Bienvenidos a Cancún
March 28, 2011 § 1 Comment
We took a red-eye flight to Mexico, leaving the house at 10:30PM via Aeromexico. I guess it was due to the size of the airline, but we were relegated to the outer terminal at O’Hare. It was relatively empty. When we got in line for Aeromexico, the nearby usher guy gestured to us and said, “The line for Shanghai is over there.” I raised both eyebrows. I mean, we did look out of place, but really? Damn.
I barely slept that night. For some reason, I forced myself to stay awake during our four-hour stopover in Mexico City, and after we arrived in the humid mid-morning of Cancun, I pretty much wanted to die. We’re staying at Royal Solaris, which is the first all-inclusive hotel we’ve stayed at. All necessities are included — drinks (alcohol), pools, food, entertainment, etc.
As my parents sat down with one of the staff to go over hotel information, my brother and I wandered over to the bar to order some soda.
“Where are you guys from?” asked the bartender, a young-ish Mexican guy.
My brother and I answered simultaneously. “Chicago.” “USA.” “Chicago,” I corrected myself.
He asked again. “Where are you from?”
“Chicago,” I repeated.
He looked at us. “You’re really from there?”
We nodded. Did he not believe us..?
“You were born there? Not Japan, somewhere?”
Inwardly, I scoffed in disbelief. The ethnicity question can be an awkward one to ask, but the “Where are you from no where are you really from” tactic is just rude. I didn’t expect to encounter it here, but I guess I shouldn’t expect too much racial sensitivity in this tourist haven.
Going on vacation can bring out either the worst or best in people. Spending five days at a resort in Cancun should undoubtedly make any family happy, and my parents and I would be at maximum cheerfulness if it weren’t for my selfish prick of a brother. Now that he’s arguably stronger than me and our aging father, he takes every opportunity to poison the mood.
“Shut up,” he says to anyone in any given situation. He acts ostensibly chagrined to be anywhere near us or do anything with us, always sulking in a corner somewhere. He threatens to smash the camera if we try to take a picture of or with him. He’s no longer afraid to swear audibly in our presence. I’d really like to punch him in the face, but I don’t think that would teach him to be a better son.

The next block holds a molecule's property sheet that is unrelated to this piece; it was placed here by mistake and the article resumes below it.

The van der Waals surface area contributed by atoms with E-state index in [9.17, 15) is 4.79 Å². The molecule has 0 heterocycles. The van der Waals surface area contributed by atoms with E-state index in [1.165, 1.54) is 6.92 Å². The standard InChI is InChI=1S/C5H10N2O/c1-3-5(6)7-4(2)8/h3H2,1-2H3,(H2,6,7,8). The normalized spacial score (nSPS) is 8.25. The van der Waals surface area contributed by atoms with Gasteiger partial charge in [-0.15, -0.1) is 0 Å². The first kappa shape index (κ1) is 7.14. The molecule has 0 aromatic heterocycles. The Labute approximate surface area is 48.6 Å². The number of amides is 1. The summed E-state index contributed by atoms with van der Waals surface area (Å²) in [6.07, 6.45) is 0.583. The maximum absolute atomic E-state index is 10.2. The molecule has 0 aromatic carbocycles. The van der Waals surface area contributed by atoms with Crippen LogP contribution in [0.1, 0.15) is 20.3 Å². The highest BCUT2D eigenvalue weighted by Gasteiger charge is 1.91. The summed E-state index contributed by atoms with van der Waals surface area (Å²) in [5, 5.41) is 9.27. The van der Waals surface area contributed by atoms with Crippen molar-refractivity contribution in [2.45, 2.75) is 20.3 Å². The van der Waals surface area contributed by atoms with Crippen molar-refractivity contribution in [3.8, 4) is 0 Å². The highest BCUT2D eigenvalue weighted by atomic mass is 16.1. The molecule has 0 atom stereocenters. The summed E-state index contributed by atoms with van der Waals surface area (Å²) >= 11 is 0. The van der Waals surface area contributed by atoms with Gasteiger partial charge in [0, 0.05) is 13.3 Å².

I used to attribute this behavior to mere teenage moodiness, but there is no foreseeable improvement. I don’t particularly care what he says to me, but the tremendous disrespect he delivers to my parents is appalling. They choose to ignore it half the time.
Now that I’m 21, I’ve started to drink somewhat openly with my parents. I ordered some banana-pineapple mixed drink at the pool bar today. My mom’s eyes widened when she realized it was alcoholic, but she got over her initial surprise pretty quickly. I ordered a margarita at dinner [it turned out to be disgusting], and later traded it for a Miami Vice [it was delicious]. My brother tried some of my margarita and got a mouthful of salt LOL.
I’m not sure if it’s the journalist side of me or if it’s simply a personal habit, but when I look at some people, especially those in the business of service, I can’t help wondering who they are outside of this job. How did they get here? Do they like the job? Is it enough to provide for their families?
I thought about this as I watched the waiters work the buffet area during dinner last night. I thought about it at the beach today as I watched the handful of Mexican men selling sunglasses and other trinkets to sunbathing tourists. I also thought about it while watching the Mexican dance show provided by the resort’s theater.
In high school, I occasionally read the blog of a guy who worked as entertainment staff at Disney World — he and the other workers seemed to hate it. Indeed, donning a Goofy costume is not considered a very good job in America. But is performing in hotel shows in Cancun considered good work in Mexico? Do these people hate their jobs too, despite the bright smiles they show the audience? How much money does a sunglasses-seller make every day? What are the ambitions of the waiters who serve us drinks? All this thinking makes it difficult to enjoy the social privilege I have as a tourist here.
Anyway, these are my thoughts from the first two days here. I haven’t done much except eat, drink and tan. I wish I had photos to share but I haven’t used my camera at all, and I haven’t had time to get the pictures I’ve taken on my parents’ Nikon. I’m currently sitting with them while listening to the two-person band in the lobby/bar area, which is the only place with wi-fi. A 24-year-old Vietnamese girl from Toronto that I met this afternoon told me that the nightlife here is better than Vegas, but I don’t think this is the right opportunity to go clubbing, as much fun as it sounds. A girl at the table next to me just said that the cover for the VIP club is $49, which is pretty heinous anyway.
That’s all for now! I’ll have more to share in a few days :)
it’s okay. once one of us gets really rich or has amazing connections, we can have all the guilt-free, expensive fun we want :)